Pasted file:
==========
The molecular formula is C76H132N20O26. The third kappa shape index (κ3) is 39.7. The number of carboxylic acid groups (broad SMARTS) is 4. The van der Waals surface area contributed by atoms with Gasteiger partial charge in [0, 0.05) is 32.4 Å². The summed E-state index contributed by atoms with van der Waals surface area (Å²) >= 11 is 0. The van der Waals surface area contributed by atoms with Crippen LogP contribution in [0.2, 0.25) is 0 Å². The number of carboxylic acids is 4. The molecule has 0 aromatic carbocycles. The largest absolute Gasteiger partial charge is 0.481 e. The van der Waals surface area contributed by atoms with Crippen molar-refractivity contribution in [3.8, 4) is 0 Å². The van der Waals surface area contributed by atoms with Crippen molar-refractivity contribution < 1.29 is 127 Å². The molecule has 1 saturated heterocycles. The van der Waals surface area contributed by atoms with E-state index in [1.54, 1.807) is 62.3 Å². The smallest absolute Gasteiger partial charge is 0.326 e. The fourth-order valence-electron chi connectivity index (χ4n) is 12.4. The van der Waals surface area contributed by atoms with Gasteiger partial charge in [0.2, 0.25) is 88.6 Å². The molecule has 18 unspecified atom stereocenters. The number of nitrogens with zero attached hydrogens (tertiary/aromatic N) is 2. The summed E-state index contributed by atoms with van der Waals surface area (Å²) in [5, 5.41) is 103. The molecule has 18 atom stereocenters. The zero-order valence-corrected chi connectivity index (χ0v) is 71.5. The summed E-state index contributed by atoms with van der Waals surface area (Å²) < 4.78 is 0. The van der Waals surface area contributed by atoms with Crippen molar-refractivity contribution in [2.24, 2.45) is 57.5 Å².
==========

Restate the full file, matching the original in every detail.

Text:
The molecular formula is C76H132N20O26. The third kappa shape index (κ3) is 39.7. The number of carboxylic acid groups (broad SMARTS) is 4. The van der Waals surface area contributed by atoms with Gasteiger partial charge in [0, 0.05) is 32.4 Å². The summed E-state index contributed by atoms with van der Waals surface area (Å²) >= 11 is 0. The van der Waals surface area contributed by atoms with Crippen LogP contribution in [0.2, 0.25) is 0 Å². The number of carboxylic acids is 4. The molecule has 0 aromatic carbocycles. The largest absolute Gasteiger partial charge is 0.481 e. The van der Waals surface area contributed by atoms with Crippen molar-refractivity contribution in [3.8, 4) is 0 Å². The van der Waals surface area contributed by atoms with Crippen molar-refractivity contribution < 1.29 is 127 Å². The molecule has 1 saturated heterocycles. The van der Waals surface area contributed by atoms with E-state index in [1.54, 1.807) is 62.3 Å². The smallest absolute Gasteiger partial charge is 0.326 e. The fourth-order valence-electron chi connectivity index (χ4n) is 12.4. The van der Waals surface area contributed by atoms with Gasteiger partial charge in [0.2, 0.25) is 88.6 Å². The molecule has 18 unspecified atom stereocenters. The number of nitrogens with zero attached hydrogens (tertiary/aromatic N) is 2. The summed E-state index contributed by atoms with van der Waals surface area (Å²) in [5, 5.41) is 103. The molecule has 18 atom stereocenters. The zero-order valence-corrected chi connectivity index (χ0v) is 71.5. The summed E-state index contributed by atoms with van der Waals surface area (Å²) < 4.78 is 0. The van der Waals surface area contributed by atoms with Crippen molar-refractivity contribution in [2.24, 2.45) is 57.5 Å².